Bluefield Daily Telegraph, Bluefield, WV

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March 1, 2010

Nickel slots and more: Some things about truck stops are better left unsaid

My dad took me with him to drop off the cutter bar of the hay mowing machine for our Allis-Chalmers tractor. If I remember correctly, the guy lived outside of Triadelphia, but dad planed to meet him at the Roney’s Point Truck Stop because he didn’t know where his farm was. The guy was going to drill out some of the rivets in the cutter bar blade and put in some new teeth. I was young, maybe 7 or 8 years old, and I had never heard of Roney’s Point Truck Stop. As a result, it was a totally new experience.

Dad went to the lunch counter to meet the man who was going to fix the cutter bar, but my attention was drawn to the flashing lights and ringing bells of a pinball machine. I stood and watched a man manipulate the flippers and keep the ball bouncing between the bumpers. The numbers of the scoreboard rolled into the thousands making me think this had to be the greatest pinball player alive, but he missed the silver ball with his flippers and the game was over.

On his way out the door, the man paused, dropped a coin in a slot, pulled the handle and the images whirled around and around. It stopped on a bell, three cherries and a dollar sign, and the man walked out the door. I studied the machine and within a few minutes, I realized it was a slot machine. It only cost me a nickel to see how it worked. I put the coin in the slot, pulled the lever and the images spun round and round.

I dropped a few more nickels in the slot machine before my dad told me we needed to get the cutter bar out of the car and give it to the man. I left voluntarily, but I thought it was pretty cool. Years passed before I even realized that slot machines were illegal at the time and when I looked back at the moment, I thought that my dad must have been the most understanding parent in the universe. Now, I figure he was just as naive as me, although he was worldly in many respects.

More time would pass before I realized just how corrupt some truck stops actually were. I learned in my teen years that the truck stop at Roney’s Point was regionally notorious for gambling and other nefarious activities. However, the really big den of iniquity was the old Windmill Truck Stop on U.S. Route 40 between Wheeling and West Alexander, Pa. We stopped at the old truck stop once during a storm to put snow chains on the car we had, but that was the only time I was ever there.

The newer Windmill Truck Stop came after construction of I-70 was finished. It was located on the top of Wheeling Hill about 8 miles west of the Pennsylvania state line, but when I became a truck driver myself, I realized that every trucker east of the Mississippi River knew exactly where the Windmill Truck Stop was located. It was so famous that it was infamous, to borrow a line from “The Three Amigos” movie.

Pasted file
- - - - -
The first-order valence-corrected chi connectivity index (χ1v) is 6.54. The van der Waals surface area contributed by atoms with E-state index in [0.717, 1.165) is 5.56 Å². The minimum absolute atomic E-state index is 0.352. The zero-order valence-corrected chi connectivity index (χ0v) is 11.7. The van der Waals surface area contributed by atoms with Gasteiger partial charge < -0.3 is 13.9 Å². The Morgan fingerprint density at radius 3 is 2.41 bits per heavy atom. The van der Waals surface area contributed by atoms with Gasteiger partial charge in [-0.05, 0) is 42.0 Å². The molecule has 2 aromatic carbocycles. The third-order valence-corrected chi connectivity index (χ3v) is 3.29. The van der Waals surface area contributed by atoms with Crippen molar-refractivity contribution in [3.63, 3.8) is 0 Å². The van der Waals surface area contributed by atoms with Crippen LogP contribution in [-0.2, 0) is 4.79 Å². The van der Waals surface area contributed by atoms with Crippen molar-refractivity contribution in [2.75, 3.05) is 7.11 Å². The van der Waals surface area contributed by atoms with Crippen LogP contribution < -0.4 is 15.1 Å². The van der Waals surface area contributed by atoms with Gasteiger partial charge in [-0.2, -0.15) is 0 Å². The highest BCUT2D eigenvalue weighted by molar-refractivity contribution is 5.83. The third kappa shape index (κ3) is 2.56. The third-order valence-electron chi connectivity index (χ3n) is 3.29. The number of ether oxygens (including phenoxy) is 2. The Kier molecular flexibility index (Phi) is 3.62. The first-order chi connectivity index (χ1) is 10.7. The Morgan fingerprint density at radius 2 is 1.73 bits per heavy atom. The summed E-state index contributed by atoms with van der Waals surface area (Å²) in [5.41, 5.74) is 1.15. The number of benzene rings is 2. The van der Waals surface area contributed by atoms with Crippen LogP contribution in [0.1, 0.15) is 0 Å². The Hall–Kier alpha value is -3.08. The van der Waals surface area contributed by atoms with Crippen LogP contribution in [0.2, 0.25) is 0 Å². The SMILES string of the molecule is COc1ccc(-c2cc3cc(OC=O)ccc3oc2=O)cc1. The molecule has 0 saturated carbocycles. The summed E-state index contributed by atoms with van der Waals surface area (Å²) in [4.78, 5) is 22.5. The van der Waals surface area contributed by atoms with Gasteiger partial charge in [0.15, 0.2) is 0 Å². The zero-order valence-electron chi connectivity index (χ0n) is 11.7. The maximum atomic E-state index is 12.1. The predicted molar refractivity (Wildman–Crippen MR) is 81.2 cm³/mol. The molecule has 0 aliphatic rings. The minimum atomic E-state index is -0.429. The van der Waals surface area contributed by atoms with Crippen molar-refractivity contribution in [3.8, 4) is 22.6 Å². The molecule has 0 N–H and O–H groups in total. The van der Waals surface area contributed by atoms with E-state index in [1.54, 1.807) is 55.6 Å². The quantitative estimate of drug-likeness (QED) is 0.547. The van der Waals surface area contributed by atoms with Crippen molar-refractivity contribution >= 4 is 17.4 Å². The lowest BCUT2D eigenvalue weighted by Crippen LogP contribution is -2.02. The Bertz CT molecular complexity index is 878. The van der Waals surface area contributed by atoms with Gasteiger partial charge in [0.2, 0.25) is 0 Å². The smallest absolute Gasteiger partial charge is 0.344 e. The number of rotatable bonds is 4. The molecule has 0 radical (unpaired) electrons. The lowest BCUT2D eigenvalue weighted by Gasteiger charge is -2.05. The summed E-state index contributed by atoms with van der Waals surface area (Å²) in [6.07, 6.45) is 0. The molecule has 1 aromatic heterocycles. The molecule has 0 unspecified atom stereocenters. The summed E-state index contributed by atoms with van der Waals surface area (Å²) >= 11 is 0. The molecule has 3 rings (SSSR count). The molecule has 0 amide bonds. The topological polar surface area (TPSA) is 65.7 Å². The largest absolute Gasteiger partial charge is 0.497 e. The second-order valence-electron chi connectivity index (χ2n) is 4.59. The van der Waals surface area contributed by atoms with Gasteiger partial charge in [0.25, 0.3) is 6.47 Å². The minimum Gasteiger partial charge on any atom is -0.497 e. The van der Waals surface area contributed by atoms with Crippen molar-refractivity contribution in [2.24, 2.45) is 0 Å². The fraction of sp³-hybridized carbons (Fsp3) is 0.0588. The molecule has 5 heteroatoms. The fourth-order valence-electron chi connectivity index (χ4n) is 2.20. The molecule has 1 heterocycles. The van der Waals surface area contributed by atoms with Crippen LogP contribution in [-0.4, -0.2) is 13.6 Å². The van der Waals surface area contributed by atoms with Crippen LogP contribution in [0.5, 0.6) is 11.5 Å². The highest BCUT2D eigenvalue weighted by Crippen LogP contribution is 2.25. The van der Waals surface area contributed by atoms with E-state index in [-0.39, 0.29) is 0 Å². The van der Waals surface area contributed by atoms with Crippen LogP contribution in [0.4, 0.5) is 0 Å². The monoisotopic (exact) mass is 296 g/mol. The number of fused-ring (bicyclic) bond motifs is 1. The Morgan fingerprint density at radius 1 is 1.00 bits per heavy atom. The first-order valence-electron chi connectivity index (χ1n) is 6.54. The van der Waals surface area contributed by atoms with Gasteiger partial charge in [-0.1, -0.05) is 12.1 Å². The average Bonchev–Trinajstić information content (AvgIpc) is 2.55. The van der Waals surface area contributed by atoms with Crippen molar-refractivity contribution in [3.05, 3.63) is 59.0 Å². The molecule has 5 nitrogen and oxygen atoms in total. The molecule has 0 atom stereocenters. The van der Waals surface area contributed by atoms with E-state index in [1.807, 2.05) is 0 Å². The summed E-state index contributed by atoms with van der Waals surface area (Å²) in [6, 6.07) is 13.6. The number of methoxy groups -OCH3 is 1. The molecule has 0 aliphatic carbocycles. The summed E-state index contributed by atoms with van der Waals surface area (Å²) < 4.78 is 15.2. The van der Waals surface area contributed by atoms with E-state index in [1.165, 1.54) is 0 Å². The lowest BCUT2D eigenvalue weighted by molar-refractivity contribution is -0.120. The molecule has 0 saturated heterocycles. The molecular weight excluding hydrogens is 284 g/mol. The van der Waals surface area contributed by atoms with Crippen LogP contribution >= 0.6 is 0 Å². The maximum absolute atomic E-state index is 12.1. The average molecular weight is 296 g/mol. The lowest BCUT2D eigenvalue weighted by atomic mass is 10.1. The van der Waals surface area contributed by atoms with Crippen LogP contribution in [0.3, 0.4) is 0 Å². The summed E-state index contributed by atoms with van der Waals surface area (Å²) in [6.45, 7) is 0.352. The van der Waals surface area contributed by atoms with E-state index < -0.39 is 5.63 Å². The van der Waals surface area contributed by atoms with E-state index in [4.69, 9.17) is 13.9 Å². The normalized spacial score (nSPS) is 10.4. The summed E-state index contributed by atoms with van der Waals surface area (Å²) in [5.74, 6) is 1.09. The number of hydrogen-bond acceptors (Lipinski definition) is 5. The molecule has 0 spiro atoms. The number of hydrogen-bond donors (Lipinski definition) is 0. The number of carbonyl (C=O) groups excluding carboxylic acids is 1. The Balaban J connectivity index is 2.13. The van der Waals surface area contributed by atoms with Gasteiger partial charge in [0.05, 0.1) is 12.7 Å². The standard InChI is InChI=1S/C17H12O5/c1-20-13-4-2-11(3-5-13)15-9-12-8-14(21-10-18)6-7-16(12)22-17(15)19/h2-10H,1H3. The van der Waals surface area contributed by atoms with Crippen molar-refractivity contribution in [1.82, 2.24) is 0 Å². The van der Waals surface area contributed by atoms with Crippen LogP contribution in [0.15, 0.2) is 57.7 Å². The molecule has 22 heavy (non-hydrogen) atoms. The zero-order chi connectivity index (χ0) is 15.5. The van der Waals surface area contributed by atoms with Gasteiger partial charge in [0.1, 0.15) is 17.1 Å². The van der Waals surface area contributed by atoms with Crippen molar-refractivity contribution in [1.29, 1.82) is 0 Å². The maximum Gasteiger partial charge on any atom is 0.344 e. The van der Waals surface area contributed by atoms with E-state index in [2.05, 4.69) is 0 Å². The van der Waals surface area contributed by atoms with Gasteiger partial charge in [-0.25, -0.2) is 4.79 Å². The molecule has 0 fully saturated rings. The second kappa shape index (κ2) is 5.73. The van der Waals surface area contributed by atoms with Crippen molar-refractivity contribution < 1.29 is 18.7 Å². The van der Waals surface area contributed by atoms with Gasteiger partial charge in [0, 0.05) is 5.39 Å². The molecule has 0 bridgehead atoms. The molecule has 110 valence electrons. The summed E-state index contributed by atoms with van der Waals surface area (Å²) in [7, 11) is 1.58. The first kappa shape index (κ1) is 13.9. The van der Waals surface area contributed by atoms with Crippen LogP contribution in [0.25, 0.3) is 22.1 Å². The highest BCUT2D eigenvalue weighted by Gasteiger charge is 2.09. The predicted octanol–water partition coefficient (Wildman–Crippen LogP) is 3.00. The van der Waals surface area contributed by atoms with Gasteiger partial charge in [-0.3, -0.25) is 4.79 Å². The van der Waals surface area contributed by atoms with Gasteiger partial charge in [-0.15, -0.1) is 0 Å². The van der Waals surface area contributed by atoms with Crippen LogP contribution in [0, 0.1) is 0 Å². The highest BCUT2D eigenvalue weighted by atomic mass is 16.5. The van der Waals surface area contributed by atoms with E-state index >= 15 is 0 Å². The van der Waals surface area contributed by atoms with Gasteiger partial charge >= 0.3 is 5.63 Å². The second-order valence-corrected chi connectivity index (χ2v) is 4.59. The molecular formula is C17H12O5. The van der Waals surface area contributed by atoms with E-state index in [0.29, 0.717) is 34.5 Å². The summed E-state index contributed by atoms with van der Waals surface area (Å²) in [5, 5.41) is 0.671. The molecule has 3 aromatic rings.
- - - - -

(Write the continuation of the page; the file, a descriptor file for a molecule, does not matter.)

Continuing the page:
I rarely stopped there as a trucker, but everybody I knew back then had an understanding of the lay of the land. When I met the late Larry White after I moved down here and we started swapping trucker stories, I told him that I kept my truck at the Exit 2 Truck Stop in Claysville, Pa., and he immediately knew it was just 12 miles east of the Windmill. Trucking friends I met in Chicago, Owensboro, Ky., Indianapolis or anywhere else all had their favorite Windmill Truck Stop story. The few times I actually stopped there to meet another trucker or to tighten the chains on my load, I didn’t actually see much going on, but the legend lived and that was for sure.

I was based at Exit 2, and the other primary truck stops in my circle included the Shenandoah in Cambridge, Ohio, one outside of Richmond, Ind., another in Indianapolis and the big truck stop near Calumet City, Ind., at the intersection of I-65 and I-90. There was always crazy stuff going on at all of those truck stops, but I felt comfortable because I was familiar with them. I knew how to get around without scraping anything or knocking anything down.

The lights were so bright inside the Calumet City truck stop that it always seemed like a bright sun-lit morning even at 2 or 4 a.m. Sometimes bright lights and coffee were the only things I had to cling to in order to make it back home in time to get empty and get loaded again for another round of Chicago. Although Calumet City could be more than an hour away from the heart of Chicago, I always felt that I had it made when I got there, or I had made it out when I got back.

When I was on the road, I never saw another one-armed bandit like the nickel slot machine I saw in my childhood at Roney’s Point, but I saw other things that I could never write about in a newspaper column. Every truck stop I ever visited — big or small — had a culture all its own, but also reflected a cross-section of life that no one ever sees unless they drive something with 18 wheels that bends in the middle and goes, “Tisss ...Tisss” when it stops.

Back in those days, most truck stops had rooms with a sign, “Truckers’ Only” above the door. No one ever checked my credentials, but I often wondered what people who couldn’t enter thought we were doing in there. I’m not going to say anything more about it here. Suffice it to say that some things about truck stops are better left unsaid.

Bill Archer is a Daily Telegraph senior editor. Contact him at barcher@bdtonline.com.

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